How can I Reduce My Inheritance Tax Bill?

You might think that inheritance tax is unavoidable, but actually the opposite is true. With careful planning and advice from a personal tax accountant it’s possible to reduce the inheritance tax owed on your estate – or even to avoid paying it altogether.

The key is not to put it off. The earlier you start estate planning the easier it is to lower your loved ones’ inheritance tax liability. So why wait? Just follow these simple steps to reduce the financial burden on your loved ones and ensure more of your life’s savings are retained by those you leave behind.

Leave your estate to your spouse

One of the simplest ways of avoiding inheritance tax is by leaving everything to your spouse in your will. This is because inheritance tax isn’t payable on assets inherited from a spouse (the same applies to couples in a civil partnership).

Specifying your spouse as your sole beneficiary in your will is the surest way to avoid inheritance tax and safeguard your estate.

If you fail to make an officiated will, your assets can be divided according to intestacy rules, which may result in an inheritance tax bill. Making a will while you’re living (and of sound mind) is the only way to ensure that your assets will be distributed according to your wishes.

Take out life insurance

Another great way you can avoid having to pay inheritance tax is by taking out a life insurance policy.

Having life insurance means that a lump sum of money will be paid to a nominated beneficiary (or beneficiaries) in the event of your death. You’ll have to pay the premiums for the policy while you’re living, but these are typically lower the earlier you take out the insurance.

Providing all payments are up-to-date, the amount you’re insured for should pass over to your beneficiaries when you die. This money can then be used to settle any inheritance tax liabilities.

Just be sure that you put the insurance policy into trust so it falls outside of your estate, otherwise inheritance tax may be owed on this too.

Gift your assets while you’re alive

Giving your assets away while you’re still living is a great way to avoid inheritance tax – or, at the very least, reduce the amount you have to pay.

How much you can give away tax-free each year is subject to a gifting allowance, so there are limitations, but there are exceptions that allow you to gift more in specific circumstances, for example towards a wedding.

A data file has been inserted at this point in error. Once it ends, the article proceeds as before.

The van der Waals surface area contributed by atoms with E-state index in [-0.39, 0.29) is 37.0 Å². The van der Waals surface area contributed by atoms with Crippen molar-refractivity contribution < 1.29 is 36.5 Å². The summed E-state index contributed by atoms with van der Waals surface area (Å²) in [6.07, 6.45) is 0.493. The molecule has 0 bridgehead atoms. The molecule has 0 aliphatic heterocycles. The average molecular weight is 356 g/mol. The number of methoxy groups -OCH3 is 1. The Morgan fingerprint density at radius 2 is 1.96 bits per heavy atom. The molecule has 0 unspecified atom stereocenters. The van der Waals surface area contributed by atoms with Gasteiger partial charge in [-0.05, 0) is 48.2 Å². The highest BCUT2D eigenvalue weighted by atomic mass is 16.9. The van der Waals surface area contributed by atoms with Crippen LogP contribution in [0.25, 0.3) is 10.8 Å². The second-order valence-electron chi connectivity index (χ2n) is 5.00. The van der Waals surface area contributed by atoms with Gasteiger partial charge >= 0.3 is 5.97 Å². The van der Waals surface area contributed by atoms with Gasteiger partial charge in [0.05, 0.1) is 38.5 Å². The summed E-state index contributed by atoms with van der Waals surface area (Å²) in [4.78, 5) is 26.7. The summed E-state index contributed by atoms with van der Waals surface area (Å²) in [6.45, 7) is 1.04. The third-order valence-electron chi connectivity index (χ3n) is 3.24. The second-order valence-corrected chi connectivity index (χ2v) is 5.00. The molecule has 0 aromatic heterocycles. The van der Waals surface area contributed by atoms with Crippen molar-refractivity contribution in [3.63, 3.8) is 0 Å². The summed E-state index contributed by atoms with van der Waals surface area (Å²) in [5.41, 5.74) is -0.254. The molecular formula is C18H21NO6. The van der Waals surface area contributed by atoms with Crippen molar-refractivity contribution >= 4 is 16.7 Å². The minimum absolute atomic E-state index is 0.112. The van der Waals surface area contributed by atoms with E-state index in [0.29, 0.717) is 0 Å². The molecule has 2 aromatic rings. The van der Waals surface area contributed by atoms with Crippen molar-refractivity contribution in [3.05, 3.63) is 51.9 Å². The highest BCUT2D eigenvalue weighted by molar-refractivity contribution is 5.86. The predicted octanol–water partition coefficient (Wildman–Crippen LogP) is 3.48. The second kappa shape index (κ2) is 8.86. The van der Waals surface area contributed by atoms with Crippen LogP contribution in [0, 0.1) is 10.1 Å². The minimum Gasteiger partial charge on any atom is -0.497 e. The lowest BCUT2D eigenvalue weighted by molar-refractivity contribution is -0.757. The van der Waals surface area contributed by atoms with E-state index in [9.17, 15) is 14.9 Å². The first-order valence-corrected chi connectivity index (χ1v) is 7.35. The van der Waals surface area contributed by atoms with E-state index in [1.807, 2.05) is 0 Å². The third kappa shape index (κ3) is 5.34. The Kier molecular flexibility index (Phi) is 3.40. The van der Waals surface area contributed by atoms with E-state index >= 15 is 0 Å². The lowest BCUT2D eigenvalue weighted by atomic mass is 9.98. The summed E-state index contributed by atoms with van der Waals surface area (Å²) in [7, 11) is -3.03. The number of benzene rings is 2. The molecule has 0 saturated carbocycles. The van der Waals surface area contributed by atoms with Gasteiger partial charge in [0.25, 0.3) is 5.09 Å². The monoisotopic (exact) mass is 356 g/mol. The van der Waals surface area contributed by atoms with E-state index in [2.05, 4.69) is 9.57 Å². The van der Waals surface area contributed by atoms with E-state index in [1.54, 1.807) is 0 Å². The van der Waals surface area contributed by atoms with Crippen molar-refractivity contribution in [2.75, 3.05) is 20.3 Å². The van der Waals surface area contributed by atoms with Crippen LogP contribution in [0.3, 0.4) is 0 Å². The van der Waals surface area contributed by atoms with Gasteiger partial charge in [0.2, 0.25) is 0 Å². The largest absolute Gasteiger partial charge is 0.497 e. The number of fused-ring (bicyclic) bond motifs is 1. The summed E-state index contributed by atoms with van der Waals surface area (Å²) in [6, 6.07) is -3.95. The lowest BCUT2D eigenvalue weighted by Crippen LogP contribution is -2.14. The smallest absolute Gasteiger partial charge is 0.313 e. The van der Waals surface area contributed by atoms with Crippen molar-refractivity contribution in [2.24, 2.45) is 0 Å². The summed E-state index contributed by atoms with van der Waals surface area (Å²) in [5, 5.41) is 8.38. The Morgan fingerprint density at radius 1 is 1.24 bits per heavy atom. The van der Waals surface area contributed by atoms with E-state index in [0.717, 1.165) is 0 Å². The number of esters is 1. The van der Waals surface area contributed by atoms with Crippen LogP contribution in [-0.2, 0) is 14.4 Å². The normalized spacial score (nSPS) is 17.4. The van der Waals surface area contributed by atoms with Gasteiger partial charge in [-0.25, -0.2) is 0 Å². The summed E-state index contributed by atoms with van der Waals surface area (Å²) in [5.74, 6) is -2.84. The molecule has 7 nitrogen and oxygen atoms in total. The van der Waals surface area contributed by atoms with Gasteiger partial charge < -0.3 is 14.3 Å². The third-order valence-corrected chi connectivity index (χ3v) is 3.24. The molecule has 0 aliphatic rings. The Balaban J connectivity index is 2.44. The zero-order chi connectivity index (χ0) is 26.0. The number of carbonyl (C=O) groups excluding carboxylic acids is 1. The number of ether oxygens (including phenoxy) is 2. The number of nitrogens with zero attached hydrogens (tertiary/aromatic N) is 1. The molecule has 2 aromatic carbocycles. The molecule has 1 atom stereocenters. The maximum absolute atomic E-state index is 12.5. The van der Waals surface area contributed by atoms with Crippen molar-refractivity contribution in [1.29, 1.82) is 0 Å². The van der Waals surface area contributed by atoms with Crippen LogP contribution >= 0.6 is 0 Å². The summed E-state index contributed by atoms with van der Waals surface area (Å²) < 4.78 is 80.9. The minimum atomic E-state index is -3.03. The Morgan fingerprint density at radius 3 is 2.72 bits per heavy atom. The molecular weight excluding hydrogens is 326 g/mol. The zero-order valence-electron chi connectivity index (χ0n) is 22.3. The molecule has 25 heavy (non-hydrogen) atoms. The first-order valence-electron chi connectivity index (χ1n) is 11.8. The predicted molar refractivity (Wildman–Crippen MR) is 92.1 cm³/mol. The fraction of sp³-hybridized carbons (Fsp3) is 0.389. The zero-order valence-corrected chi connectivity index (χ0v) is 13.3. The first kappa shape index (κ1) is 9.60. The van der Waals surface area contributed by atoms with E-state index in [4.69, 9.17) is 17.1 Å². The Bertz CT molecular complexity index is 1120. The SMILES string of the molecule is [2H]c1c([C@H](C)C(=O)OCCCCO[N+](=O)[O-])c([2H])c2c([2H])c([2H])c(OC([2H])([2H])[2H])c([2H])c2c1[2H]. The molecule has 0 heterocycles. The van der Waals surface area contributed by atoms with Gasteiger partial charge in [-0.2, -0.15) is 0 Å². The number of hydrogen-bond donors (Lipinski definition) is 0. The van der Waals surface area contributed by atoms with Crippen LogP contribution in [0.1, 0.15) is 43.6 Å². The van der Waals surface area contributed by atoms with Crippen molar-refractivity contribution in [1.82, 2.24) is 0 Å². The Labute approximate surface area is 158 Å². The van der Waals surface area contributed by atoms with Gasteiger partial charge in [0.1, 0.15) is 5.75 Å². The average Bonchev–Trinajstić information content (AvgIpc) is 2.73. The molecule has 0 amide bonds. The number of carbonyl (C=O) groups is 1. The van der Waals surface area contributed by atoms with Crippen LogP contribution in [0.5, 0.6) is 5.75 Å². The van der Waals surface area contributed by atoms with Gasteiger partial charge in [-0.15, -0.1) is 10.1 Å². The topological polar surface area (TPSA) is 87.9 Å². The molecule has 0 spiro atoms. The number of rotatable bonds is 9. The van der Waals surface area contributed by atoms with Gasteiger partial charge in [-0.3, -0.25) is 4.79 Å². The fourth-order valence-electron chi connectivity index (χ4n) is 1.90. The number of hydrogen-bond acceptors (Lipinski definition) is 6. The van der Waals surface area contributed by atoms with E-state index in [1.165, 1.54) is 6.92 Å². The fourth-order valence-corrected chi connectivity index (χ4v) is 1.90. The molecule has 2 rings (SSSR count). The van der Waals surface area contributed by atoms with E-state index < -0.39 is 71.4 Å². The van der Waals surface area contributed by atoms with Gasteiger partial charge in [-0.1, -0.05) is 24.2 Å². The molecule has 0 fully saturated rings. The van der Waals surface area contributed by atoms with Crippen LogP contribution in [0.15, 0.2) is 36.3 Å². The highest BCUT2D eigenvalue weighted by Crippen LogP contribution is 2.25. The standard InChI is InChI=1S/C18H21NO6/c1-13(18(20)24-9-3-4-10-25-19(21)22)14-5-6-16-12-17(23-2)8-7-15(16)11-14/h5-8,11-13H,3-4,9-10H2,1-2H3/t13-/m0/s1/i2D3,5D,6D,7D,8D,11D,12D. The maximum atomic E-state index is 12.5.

If you don’t use your entire gifting allowance in a single tax year you can even carry it forward, allowing you to gift a higher amount the following year while still remaining under the threshold.

It’s also OK to gift a one-off payment above the tax-free threshold in a single year. However, should you die within the next seven years the payment would become liable for inheritance tax, but as the percentage of IHT owed on gifts decreases over time, you could still end up reducing your inheritance tax bill this way.

Put your estate or assets into trust

Another popular method people use to avoid paying inheritance tax is to put their estate or assets into trust.

A trust is a legal agreement whereby your assets become managed by an appointed trustee or trustees. It sounds complicated and it is, which is why it’s best to consult with a personal tax specialist if you want to progress with this route.

The benefit of putting your assets into trust, however, is that this can exempt them from inheritance tax.

Pay more into your pension

Because pensions don’t form part of your taxable estate, they can easily be passed onto loved ones without incurring an inheritance tax bill. In fact, should you die before the age of 75, the entire pot can be inherited as a tax-free lump sum, within the current lifetime allowance threshold.

Saving more into your pension, therefore, is a great way to reduce your inheritance tax bill, whilst still giving you access to money you can use to live on in retirement.

Keep your estate below the inheritance tax threshold

Of course, another way your beneficiaries can easily avoid paying inheritance tax is if no inheritance tax is owed in the first place. A sure-fire way to guarantee this is by keeping your estate below the government’s inheritance tax threshold which, at the time of writing, equates to £325,000 for individuals (locked in until 2026).

Along with giving away and gifting your assets each year while you’re alive, you could also spend your hard-earned money on enjoying your retirement years too – for example, taking that long-distance trip you’ve always dreamed of! The closer you are to the inheritance tax threshold when you pass away, the less inheritance tax your beneficiaries will have to pay when they inherit your estate.

It’s never nice to think about leaving those we love behind, but a little forward-planning now can save your loved ones a lot of financial stress in the future.

Talking to a specialist in this area is the best way to put your affairs in order and ensure that you’re doing everything in your power to reduce the inheritance tax liability payable on your estate.

Related posts
Food & DrinkLondonUncategorized

All You Can Eat Chinese Buffets in London

If you’re on a tight schedule but still want to eat well, don’t mind eating with your eyes closed, and have the…

Escape for Romance: Tips for Keeping the Spark Alive in Your Relationship

The best way to keep your romance alive with your partner is to ensure that you are prioritizing breaks in between to…

What are The Restaurants You Must Try In London?

London is a paradise for food lovers, with diverse options that meet even the pickiest tastes. The architecture of the restaurants’ buildings…